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Hurricane Heads for Florida; Interview With Washington Congressman Denny Heck; Kavanaugh Takes Seat on Supreme Court; U.N. Ambassador Nikki Haley Resigns. Aired 6-7p ET

Aired October 9, 2018 - 18:00   ET

THIS IS A RUSH TRANSCRIPT. THIS COPY MAY NOT BE IN ITS FINAL FORM AND MAY BE UPDATED.


[18:00:00]

WOLF BLITZER, CNN ANCHOR: Diplomatic departure. U.N. Ambassador Nikki Haley calls it quits, prompting a warm-and-fuzzy White House announcement, instead of a terse presidential tweet. Why is she leaving and why the special treatment from Mr. Trump?

Stonewalling. Tonight, an aide to Trump ally Roger Stone is more confident about his refusal to cooperate with Robert Mueller's Russia probe. Is the newest justice, Brett Kavanaugh, in his court?

And losing women. CNN's exclusive new poll drives home the widening gender gap and why it could cost the president's party control of Congress. Is the Kavanaugh controversy giving Democrats a greater advantage with the midterms just four weeks away?

We want to welcome our viewers in the United States and around the world. I'm Wolf Blitzer. You're in THE SITUATION ROOM.

ANNOUNCER: This is CNN breaking news.

BLITZER: We're following breaking news.

Hurricane Michael is stronger and more dangerous tonight as it plows toward the Gulf Coast as a major life-threatening Category 3 storm. A just-released forecast shows Michael is on track to hammer the Florida Panhandle tomorrow as the most destructive hurricane to strike the region in decades. More than 20 million people in five states, they are at risk from this monster storm.

Also breaking, President Trump suggests no one would be more competent than his daughter Ivanka to be the U.S. ambassador to the United Nations after Nikki Haley's surprise announcement that she's stepping down. But, tonight, Ivanka Trump says she won't be getting the job.

This hour, I will talk with Democratic Congressman Denny Heck. He's a member of the Intelligence Committee. And our correspondents and analysts are also standing by.

(WEATHER UPDATE)

BLITZER: Let's go live to Florida right now, the Panhandle, where residents are bracing for hurricane Michael to hit.

Our own Brian Todd is already in Fort Walton Beach.

Brian, you are in a rather vulnerable area. What are you seeing?

BRIAN TODD, CNN CORRESPONDENT: Right, Wolf.

Believe it or not, we are seeing the initial stages of storm surge, even though the storm really hasn't arrived in earnest yet. I'm on Bay Drive in Fort Walton Beach, Florida. Right behind me the Choctawhatchee Bay coming right off the Gulf.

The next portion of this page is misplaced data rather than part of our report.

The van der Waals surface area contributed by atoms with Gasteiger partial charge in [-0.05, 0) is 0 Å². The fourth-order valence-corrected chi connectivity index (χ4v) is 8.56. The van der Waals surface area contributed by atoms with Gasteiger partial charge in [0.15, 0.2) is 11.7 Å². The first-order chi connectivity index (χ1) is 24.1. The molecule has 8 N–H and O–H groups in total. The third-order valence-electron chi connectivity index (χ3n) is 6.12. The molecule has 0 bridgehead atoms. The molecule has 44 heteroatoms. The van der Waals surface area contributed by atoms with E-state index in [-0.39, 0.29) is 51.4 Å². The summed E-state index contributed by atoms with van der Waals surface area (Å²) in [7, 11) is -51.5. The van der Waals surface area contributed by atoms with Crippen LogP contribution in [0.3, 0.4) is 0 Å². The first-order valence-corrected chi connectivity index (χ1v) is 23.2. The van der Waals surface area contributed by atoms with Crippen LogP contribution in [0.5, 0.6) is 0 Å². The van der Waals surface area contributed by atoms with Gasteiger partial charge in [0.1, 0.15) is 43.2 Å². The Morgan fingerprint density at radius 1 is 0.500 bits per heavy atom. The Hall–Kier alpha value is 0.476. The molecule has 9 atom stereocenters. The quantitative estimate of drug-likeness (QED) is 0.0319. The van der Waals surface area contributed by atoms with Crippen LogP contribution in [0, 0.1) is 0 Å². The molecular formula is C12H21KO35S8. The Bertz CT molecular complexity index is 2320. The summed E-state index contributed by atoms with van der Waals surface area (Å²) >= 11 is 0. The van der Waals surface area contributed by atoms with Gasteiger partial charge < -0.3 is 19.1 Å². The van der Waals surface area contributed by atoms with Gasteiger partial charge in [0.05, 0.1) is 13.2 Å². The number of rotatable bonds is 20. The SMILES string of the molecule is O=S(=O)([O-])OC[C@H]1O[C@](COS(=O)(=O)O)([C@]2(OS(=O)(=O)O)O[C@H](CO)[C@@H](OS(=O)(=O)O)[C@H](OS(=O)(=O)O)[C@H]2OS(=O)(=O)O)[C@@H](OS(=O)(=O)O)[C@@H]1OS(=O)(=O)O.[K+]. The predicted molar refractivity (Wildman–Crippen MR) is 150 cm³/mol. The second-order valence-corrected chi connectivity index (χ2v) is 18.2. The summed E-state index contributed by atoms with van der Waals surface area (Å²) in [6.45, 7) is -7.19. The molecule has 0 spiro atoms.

And look at the water and the storm surge. We are told by local residents, by the sheriff and also by our CNN weather team this is not normal, that the water levels even at high tides are not up this high. This is a beach right here, and the water has washed completely over the beach.

[18:05:07]

And I'm standing in several inches of water here on Bay Drive. And we're told that this could really wash through when the storm pushes through in earnest here. This water could a lot get higher.

Some of these local residents are a little bit vulnerable to flooding here. A lot of them now, like these houses over here, are up on stilts, they're elevated, so they're not vulnerable to flooding, but the big question in this, Wolf, is going to be the wind. This is going to be a very heavy wind event here with this hurricane, much more powerful winds than in Hurricane Florence a couple of weeks ago.

So are some of these houses going to be able to sustain, you know, the ripping off of shingles and other damage to these structures, Wolf? But, again, you are seeing initial -- you know, just some of the storm surge here and we haven't even had this in earnest yet. It is still several hours away, Wolf. Again, you can see the waters of the Choctawhatchee Bay starting to push over here.

We are told this is what happens as the storm starts to push some of the water north right into the Gulf area. We are in very low-lying areas here. They have told everybody that is on the south side of Route 98, which is an east/west route -- that is over that way -- to evacuate in low-lying areas like this.

The question is, are people heeding those warning, Wolf?

BLITZER: Well, what about those evacuations? What are you hearing? Because people are being told get out, get out now while you still can, because pretty soon the winds alone will prevent these folks from leaving.

TODD: Right.

The window is closing. The bridges behind me are going to start to close when the winds get to 40 miles per hour. Then people are not going to be able to get out.

We are told that a lot of people are heeding the warnings, but a key question, Wolf, is tourists. This place really swells with tourists. There are a lot of residual tourists here from the summer months. Some of them may not understand necessarily how serious this is or may not have heard some of the warnings to get out. They're keeping a very close eye on the tourist population here as well.